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Discussion Starter #1
I’m curious what tips openings people are using for soprano compared to what they use on Tenor etc.
Generally narrower or more open.
Or similar.
EG: 8 tip on Tenor, 8 tip on soprano?
 

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Grafton alto | Martin Comm III tenor
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Given that people often use a different make on tenor and soprano, tasing about tip owning as a number , e.g. 8, may not make as much sense as talking about a tip opening in actual size e.g. thou or mm. Even then without the variable of facing curve and length, it is again not an ideal way to compare. However my mouthpieces do have consistent numbers (based on Otto Link measurements) and I use 9* or 11 on tenor and 6 on soprano, but the soprano facing curve is different so as mentioned maybe not as meaningful as we'd like.
 

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Discussion Starter #3
Re: Soprano tip openings v’s Tenor etc.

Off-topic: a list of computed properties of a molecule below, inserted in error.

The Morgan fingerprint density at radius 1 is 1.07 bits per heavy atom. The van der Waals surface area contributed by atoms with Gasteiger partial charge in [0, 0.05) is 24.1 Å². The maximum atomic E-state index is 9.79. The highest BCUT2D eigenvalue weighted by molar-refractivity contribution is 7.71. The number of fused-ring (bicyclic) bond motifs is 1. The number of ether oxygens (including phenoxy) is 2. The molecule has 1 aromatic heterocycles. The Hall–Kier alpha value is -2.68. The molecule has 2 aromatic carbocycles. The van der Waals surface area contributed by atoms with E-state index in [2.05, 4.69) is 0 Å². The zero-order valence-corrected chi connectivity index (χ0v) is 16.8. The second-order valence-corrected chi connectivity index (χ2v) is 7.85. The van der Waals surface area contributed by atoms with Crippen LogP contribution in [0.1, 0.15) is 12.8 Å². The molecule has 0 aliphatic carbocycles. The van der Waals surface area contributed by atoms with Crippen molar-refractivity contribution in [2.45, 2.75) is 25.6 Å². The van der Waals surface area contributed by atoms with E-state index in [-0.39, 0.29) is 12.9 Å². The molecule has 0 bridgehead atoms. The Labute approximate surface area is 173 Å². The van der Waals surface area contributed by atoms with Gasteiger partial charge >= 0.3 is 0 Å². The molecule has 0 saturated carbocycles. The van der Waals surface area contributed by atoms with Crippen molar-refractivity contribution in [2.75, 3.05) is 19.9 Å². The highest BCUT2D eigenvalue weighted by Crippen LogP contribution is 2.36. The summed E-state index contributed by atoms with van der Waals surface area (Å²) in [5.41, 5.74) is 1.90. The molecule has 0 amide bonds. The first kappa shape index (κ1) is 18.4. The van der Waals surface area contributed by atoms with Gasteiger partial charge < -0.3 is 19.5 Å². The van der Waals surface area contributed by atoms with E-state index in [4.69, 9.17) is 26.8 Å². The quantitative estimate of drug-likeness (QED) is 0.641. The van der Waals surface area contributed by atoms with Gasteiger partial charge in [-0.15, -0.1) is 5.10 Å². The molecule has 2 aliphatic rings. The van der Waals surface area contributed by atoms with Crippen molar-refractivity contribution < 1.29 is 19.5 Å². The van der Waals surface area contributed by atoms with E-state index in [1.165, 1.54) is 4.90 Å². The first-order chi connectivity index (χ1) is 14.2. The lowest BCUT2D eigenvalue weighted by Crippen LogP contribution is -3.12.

Yes I get the whole variables between tip openings based on a number such as 8.
But I guess in general what I’m asking is for those who play EG:8 (.110) on Tenor, would they perhaps also play an 8(.80) on soprano?
Or is it normal to play a smaller tip on soprano.
Typically I like Link STM’s from about 9-10 on Tenor but prefer around a 7*-8 Link STM on baritone.
On soprano I have used 4-5 tip openings and found tuning difficult but a 7 tunes way better and feels more free blowing.
Is this the norm?
 

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Until I played it, my soprano opening was a 70 on a Ponzol HR Vintage mouthpiece and I play a J27 Brancher which is the equivalent of a 7*.
 

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Grafton alto | Martin Comm III tenor
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Re: Soprano tip openings v’s Tenor etc.

Yes I get the whole variables between tip openings based on a number such as 8.
But I guess in general what I’m asking is for those who play EG:8 (.110) on Tenor, would they perhaps also play an 8(.80) on soprano?

That's my point , on tenor a Otto Link 8 is .110 Dukoff 8 is .98, a Meyer 8 is .92 (thou), hence I'd avoid talking about 8s, unless you only direct this to people who use an STM on every size horn.
 

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Discussion Starter #6
Re: Soprano tip openings v’s Tenor etc.

That's my point , on tenor a Otto Link 8 is .110 Dukoff 8 is .98, a Meyer 8 is .92 (thou), hence I'd avoid talking about 8s, unless you only direct this to people who use an STM on every size horn.
Understood.
But I was trying to say is it common to use a narrower or wider tip on soprano compared to tenor regardless of numbers.
 

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Grafton alto | Martin Comm III tenor